How Don Cheadle spent his Iron Man money
For years Don Cheadle has been working on a biopic of legendary musician Miles Davis, fighting not only to get the movie made—always an uphill battle—but to direct it himself. Finally, after slogging uphill through the snow both ways, Cheadle premiered his film, Miles Ahead, at Sundance. He stars as Miles Davis, and Miles Ahead is his feature-film debut as a director and writer. He also produced it, and even contributed to the musical arrangements on the soundtrack. This is Don Cheadle’s baby, is what I’m saying.
And now we have a trailer by which to judge his effort, and it looks…bananas. Miles Ahead is set in the late seventies, in a period when Davis wasn’t performing or releasing new music. He was consumed by a drug habit, and it looks like Cheadle is also focusing on the fallout from the end of his first marriage, which was violent. I like that Cheadle isn’t shying away from the reality that Miles Davis abused his first wife, Frances Taylor. The impulse to clean up the darker edges of a great talent is almost impossible to ignore (see also: Walk The Line), but it looks like Cheadle resisted, and we’re going to get a fairly candid take on Davis.
There’s a sort of heist-ish vibe to it, though, that is confounding. The action revolves around Davis trying to retrieve a stolen master tape, and presents his conflict with his record label, Columbia, and Ewan McGregor co-stars as a made-up Rolling Stone reporter trying to get a story out of Davis during this fallow period. It doesn’t look bad, it just looks weird as f*ck. The two guys driving around and intimidating shady music scene types kind of reminds me of Shane Black’s upcoming new movie, The Nice Guys.There’s a distinctly Shane Black to the feel of the Cheadle/McGregor odd couple, and I wonder if working with Black on Iron Man 3—a highly collaborative process—rubbed off on Cheadle.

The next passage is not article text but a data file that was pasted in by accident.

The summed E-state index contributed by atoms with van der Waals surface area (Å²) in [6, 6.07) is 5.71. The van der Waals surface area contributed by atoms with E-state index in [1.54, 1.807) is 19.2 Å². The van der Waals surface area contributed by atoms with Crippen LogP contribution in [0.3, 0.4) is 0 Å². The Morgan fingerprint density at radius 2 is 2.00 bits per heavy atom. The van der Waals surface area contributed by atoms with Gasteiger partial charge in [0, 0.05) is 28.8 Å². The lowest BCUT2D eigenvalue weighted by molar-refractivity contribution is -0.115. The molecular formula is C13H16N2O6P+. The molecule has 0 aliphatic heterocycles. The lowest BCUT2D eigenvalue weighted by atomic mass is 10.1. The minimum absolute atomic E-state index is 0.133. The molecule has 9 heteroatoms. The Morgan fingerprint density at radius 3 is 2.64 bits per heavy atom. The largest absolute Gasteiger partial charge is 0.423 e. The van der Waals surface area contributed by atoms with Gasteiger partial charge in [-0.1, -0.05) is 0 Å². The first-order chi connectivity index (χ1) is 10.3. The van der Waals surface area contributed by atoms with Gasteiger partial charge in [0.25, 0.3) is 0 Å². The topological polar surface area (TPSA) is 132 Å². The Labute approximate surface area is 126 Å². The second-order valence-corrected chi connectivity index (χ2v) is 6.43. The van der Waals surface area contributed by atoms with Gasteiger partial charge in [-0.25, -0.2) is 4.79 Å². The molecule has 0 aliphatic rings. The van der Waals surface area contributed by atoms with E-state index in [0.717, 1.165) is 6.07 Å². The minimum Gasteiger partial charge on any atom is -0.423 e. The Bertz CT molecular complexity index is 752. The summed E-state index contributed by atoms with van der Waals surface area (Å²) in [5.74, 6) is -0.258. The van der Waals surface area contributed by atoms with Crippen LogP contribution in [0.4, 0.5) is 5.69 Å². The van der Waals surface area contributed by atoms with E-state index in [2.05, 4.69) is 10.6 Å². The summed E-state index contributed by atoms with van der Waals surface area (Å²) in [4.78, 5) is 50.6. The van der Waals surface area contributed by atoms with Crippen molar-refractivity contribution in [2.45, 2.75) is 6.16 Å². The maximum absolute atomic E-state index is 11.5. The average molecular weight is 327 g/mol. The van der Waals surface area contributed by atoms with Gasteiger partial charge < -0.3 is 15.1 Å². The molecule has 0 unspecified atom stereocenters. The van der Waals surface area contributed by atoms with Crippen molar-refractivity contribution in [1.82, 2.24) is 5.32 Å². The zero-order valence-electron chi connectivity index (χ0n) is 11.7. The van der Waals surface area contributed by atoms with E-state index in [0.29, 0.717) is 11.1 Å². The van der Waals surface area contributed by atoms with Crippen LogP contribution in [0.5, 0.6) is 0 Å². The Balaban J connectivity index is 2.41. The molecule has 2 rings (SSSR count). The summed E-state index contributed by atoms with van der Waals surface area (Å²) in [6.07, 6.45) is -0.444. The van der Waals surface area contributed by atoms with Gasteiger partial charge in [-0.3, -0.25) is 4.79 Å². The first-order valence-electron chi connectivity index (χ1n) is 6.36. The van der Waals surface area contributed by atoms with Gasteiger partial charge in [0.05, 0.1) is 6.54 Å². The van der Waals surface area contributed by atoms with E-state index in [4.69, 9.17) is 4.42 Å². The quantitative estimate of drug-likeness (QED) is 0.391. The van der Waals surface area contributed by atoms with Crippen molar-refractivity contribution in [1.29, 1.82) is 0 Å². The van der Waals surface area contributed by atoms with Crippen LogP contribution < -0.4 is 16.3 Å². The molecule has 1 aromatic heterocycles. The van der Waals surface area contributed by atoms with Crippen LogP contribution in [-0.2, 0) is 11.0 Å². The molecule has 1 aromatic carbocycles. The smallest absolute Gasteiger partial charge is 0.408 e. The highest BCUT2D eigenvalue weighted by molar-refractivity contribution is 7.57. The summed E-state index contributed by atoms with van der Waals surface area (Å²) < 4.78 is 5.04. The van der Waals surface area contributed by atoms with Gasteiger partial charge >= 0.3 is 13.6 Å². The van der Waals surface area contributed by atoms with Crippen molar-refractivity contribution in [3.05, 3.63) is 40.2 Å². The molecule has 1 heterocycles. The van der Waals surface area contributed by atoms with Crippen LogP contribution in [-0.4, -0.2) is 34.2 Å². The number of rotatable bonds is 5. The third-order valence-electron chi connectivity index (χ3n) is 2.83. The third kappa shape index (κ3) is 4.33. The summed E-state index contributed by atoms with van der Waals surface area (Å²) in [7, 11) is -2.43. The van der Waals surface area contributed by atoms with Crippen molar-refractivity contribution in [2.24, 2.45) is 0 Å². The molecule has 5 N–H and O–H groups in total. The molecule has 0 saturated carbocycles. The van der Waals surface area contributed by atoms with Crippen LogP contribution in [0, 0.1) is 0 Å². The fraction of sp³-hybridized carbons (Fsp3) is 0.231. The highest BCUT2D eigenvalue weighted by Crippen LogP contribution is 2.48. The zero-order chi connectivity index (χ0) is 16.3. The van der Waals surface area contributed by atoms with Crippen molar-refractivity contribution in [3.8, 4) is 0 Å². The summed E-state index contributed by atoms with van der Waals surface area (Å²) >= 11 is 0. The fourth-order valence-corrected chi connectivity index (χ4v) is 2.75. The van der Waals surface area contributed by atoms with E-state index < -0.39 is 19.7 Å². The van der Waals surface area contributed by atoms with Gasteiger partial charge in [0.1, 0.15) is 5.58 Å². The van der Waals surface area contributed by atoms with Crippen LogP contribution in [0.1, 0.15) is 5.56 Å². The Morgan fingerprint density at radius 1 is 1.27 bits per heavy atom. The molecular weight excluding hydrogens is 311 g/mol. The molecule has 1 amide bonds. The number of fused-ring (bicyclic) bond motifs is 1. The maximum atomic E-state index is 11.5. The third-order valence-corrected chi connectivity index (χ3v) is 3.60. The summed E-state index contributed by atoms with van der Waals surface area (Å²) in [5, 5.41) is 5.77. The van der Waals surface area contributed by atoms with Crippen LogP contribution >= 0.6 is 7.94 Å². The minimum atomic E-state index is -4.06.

Miles Ahead is probably not going to be a mass-appeal breakout. Set a Davis biopic during the Birth of the Cool era, or the Blue Period, and there’s wider appeal, but Cheadle is focusing on Davis at his lowest. People don’t really like to think about the price of genius, and Cheadle seems bent on showing what being Miles Davis actually cost Miles Davis. With some weird crime caper shenanigans thrown in for fun.
Attached - Don Cheadle at Sundance last week for Miles Ahead.
Nicholas Hunt/ Neilson Barnard/ Mark Sagliocco/ Getty Images